Sometimes You Move In With People You Love, And Sometimes You Grow To Love Them


When we were 20, we rented a house.

It was a big brown house not too far from campus, in the neighborhood where all our friends were gonna live now that we’d outgrown the dorms. The four of us paid the security deposit and signed the lease, swelled up with pride at the adults we had become.

We moved in at the end of August, and none of us had any idea what this house, and year, would bring.

I would wash the floors between classes on Tuesdays and Thursdays because that’s what adults did. We took long, meandering trips through the grocery store and we bought $11 cardamom and whole wheat flour and we cooked, because that’s what adults did. We spent our nights together in the living room on the low yellow couch, the one we inherited from Jack’s grandpa. I would wake up in the middle of a blackout night sometimes and see Brett sprawled out on the other end, the two of us having passed out watching basic TV. We’d spend mornings there, the four of us. Brett would make coffee and Jack would do homework and Amy would take photos and I would always have the words for “Our House” floating through my brain: “Our house/is a very very very fine house/with two cats in the yard/life used to be so hard/now everything is easy ‘cause of you.”

Sometimes you move in with people you love, and sometimes you grow to love them. It happens over time, even nine short months can grow a family. The four of us were so different, but we nested, we laid down feathers in that house. When you live with people, you grow close quickly. You hear them fuck through the skinny white walls, you stay up all night painting your bedrooms and crying into your beer, you throw parties and find people sleeping in the closet the next day. You fight, you pick at each others’ edges. We all had sharp edges, and that year smoothed them down.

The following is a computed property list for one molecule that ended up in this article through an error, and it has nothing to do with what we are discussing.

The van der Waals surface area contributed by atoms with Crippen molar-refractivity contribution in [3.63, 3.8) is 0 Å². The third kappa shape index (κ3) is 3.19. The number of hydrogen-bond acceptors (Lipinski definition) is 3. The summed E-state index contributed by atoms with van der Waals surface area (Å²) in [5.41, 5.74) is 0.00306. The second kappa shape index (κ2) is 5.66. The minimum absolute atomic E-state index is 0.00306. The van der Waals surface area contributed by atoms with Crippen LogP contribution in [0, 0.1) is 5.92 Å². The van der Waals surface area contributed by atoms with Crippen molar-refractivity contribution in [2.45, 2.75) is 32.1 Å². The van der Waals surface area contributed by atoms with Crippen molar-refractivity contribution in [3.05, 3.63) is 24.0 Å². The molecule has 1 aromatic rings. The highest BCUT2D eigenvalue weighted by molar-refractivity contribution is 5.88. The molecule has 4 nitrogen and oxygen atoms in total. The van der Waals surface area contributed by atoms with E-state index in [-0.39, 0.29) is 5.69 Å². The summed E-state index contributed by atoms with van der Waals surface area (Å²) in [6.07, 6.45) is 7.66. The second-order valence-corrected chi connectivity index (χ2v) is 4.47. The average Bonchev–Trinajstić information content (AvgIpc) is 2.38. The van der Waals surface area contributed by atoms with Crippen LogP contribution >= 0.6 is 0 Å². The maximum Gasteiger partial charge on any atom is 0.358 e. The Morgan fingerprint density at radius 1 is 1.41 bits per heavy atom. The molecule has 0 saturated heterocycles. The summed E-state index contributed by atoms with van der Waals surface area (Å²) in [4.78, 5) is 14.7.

College teaches you a lot of things. You learn a lot in class, but you learn more in the hours you spend unoccupied, the days you pass lazing about with those people, those strangers who’ve become siblings. We would stay up late getting drunk and listening to the radio. When you’re that close, you don’t need to talk. The house kept us from drifting into grey, kept us grounded in a way that nothing else really could. We’d drive around St. Paul at night with the wind whipping through the windows of Jack’s car and I would be singing and fiddling with mouthfuls of harmonies along with the radio, and it always felt a little like summer even if it wasn’t.

The four of us needed that year to grow. We all got our hearts broken, our dreams dashed, our futures shaped. We made big, grandiose plans and none of them came true, at least not in the way we’d planned. We all hated each other at certain times but then loved each other even more. The boys took me to the emergency room at 4 AM, they were there the whole night with me. There was something there for each of us to take, something we desperately needed. I needed those people to keep me breathing, to keep me from retreating into my grey-painted bedroom and locking myself in. I needed them to yank me down. They needed me to fret over them, to make that house a home with thrift store decorations and piles of books and garage sale treasures and armfuls of lilacs when spring finally came. We needed one another more than we needed anything else. We each took something massively important from that house, found what our hearts and brains were searching for.

It nearly broke my heart when we moved out of that house. I hate leaving places I’ve lived, I hate mopping away every trace of the life that happened during that year and turning in keys and cashing that security deposit check. The four of us moved out and away and our lives took very different paths, but we have that, we have that house and we have that year. And when we came together after almost four years apart, it was clear we still have each other. Thought Catalog Logo Mark

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